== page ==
Answer: In general, there is no difference; setting up a LoRaWAN network on a farm involves installing gateways and sensors that communicate with each other over long-range, low-power radio frequencies. This can be a complex process, as the gateways and sensors need to be strategically placed to ensure reliable coverage and minimal interference. Furthermore, setting up a LoRaWAN network often requires specialized technical expertise, such as knowledge of radio frequency engineering and networking protocols. Farmers may need to hire outside consultants or invest in training their staff to set up and maintain the network.

Q. What is the recommended approach for deploying LoRaWAN technology on Indian farms, specifically in a five kilometers square farm? How can sensors be connected within this range? Can the network be supported by one or two gateways?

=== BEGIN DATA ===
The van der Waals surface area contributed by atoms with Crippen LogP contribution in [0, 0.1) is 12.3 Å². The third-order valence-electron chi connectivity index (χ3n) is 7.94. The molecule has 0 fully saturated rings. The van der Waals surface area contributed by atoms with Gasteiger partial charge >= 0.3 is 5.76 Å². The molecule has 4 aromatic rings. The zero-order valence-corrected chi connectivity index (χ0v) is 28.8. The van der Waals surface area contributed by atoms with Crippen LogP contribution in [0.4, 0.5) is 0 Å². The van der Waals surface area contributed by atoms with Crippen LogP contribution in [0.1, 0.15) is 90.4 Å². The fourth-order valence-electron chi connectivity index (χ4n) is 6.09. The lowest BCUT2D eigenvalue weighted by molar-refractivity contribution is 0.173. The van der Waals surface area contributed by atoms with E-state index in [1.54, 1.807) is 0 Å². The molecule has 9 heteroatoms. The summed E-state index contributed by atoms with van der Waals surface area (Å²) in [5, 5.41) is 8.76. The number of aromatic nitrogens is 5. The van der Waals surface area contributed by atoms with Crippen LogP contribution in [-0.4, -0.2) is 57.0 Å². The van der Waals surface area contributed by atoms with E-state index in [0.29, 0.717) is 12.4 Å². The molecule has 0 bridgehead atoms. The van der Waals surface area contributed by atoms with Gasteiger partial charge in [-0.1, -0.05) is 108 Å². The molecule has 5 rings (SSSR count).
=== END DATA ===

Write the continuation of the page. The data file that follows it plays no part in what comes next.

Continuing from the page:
Answer: Due to the fragmented farm sizes in Indian farms, ensuring redundancy is critical when establishing a LoRaWAN network to avoid data loss. The gateway is the most sensitive part of the network and can be subjected to interference and other The gateway is the most sensitive part of the network and can be subjected to interference and other problems. Therefore, if a gateway needs to be installed in an area with no service, it's recommended to install two gateways instead of one, even though it will cost more. This is because two gateways would provide a backup in case one gateway fails to receive the signal. While one gateway may be enough to cover an area of up to five square kilometers or more, installing two gateways would provide an extra layer of reliability.

Q. What about the reverse sending an instruction to a specific device to activate an order? Is this easy to implement?

Answer: LoRa has bidirectional communication capabilities, which means that it can both listen and talk. The system that benefits the most from this bidirectional communication is the sensor, particularly those used in automatic irrigation systems. These sensors can detect humidity levels and trigger irrigation systems to activate, but bidirectional communication is needed for more complex adjustments, such as changing watering patterns or adjusting the amount of water for specific plants. LoRa technology enables this type of communication, which is not complicated to implement once one is familiar with the protocol.